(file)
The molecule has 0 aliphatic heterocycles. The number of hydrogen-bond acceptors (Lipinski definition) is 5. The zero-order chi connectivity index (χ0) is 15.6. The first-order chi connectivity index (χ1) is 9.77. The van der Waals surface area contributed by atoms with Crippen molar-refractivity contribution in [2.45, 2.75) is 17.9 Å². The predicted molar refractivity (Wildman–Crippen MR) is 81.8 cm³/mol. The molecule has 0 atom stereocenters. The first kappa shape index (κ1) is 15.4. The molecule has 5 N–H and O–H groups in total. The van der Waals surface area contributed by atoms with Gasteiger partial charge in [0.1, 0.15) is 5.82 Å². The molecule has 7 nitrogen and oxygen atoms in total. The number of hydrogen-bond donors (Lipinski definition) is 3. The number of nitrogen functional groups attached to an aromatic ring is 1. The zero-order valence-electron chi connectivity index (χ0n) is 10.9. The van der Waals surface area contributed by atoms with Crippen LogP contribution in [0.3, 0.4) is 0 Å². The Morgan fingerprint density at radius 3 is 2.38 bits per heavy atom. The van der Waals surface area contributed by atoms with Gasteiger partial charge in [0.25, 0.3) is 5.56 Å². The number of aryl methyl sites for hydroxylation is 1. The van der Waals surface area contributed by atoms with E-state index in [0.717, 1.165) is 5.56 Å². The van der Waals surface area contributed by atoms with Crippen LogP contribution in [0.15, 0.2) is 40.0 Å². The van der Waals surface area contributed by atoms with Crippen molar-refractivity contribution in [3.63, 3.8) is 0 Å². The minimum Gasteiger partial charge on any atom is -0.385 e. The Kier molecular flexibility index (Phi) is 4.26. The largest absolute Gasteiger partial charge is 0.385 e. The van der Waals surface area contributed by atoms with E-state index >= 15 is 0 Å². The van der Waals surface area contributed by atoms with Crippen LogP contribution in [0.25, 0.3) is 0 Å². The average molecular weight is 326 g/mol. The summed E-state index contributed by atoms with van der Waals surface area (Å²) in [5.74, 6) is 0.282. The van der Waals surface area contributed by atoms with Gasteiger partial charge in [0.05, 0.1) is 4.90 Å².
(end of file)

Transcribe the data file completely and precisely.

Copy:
The molecule has 0 aliphatic heterocycles. The number of hydrogen-bond acceptors (Lipinski definition) is 5. The zero-order chi connectivity index (χ0) is 15.6. The first-order chi connectivity index (χ1) is 9.77. The van der Waals surface area contributed by atoms with Crippen molar-refractivity contribution in [2.45, 2.75) is 17.9 Å². The predicted molar refractivity (Wildman–Crippen MR) is 81.8 cm³/mol. The molecule has 0 atom stereocenters. The first kappa shape index (κ1) is 15.4. The molecule has 5 N–H and O–H groups in total. The van der Waals surface area contributed by atoms with Gasteiger partial charge in [0.1, 0.15) is 5.82 Å². The molecule has 7 nitrogen and oxygen atoms in total. The number of hydrogen-bond donors (Lipinski definition) is 3. The number of nitrogen functional groups attached to an aromatic ring is 1. The zero-order valence-electron chi connectivity index (χ0n) is 10.9. The van der Waals surface area contributed by atoms with Crippen LogP contribution in [0.3, 0.4) is 0 Å². The Morgan fingerprint density at radius 3 is 2.38 bits per heavy atom. The van der Waals surface area contributed by atoms with Gasteiger partial charge in [0.25, 0.3) is 5.56 Å². The number of aryl methyl sites for hydroxylation is 1. The van der Waals surface area contributed by atoms with E-state index in [0.717, 1.165) is 5.56 Å². The van der Waals surface area contributed by atoms with Crippen LogP contribution in [0.15, 0.2) is 40.0 Å². The van der Waals surface area contributed by atoms with Crippen molar-refractivity contribution in [3.63, 3.8) is 0 Å². The minimum Gasteiger partial charge on any atom is -0.385 e. The Kier molecular flexibility index (Phi) is 4.26. The largest absolute Gasteiger partial charge is 0.385 e. The van der Waals surface area contributed by atoms with E-state index >= 15 is 0 Å². The van der Waals surface area contributed by atoms with Crippen LogP contribution in [0.25, 0.3) is 0 Å². The average molecular weight is 326 g/mol. The summed E-state index contributed by atoms with van der Waals surface area (Å²) in [5.74, 6) is 0.282. The van der Waals surface area contributed by atoms with Gasteiger partial charge in [0.05, 0.1) is 4.90 Å².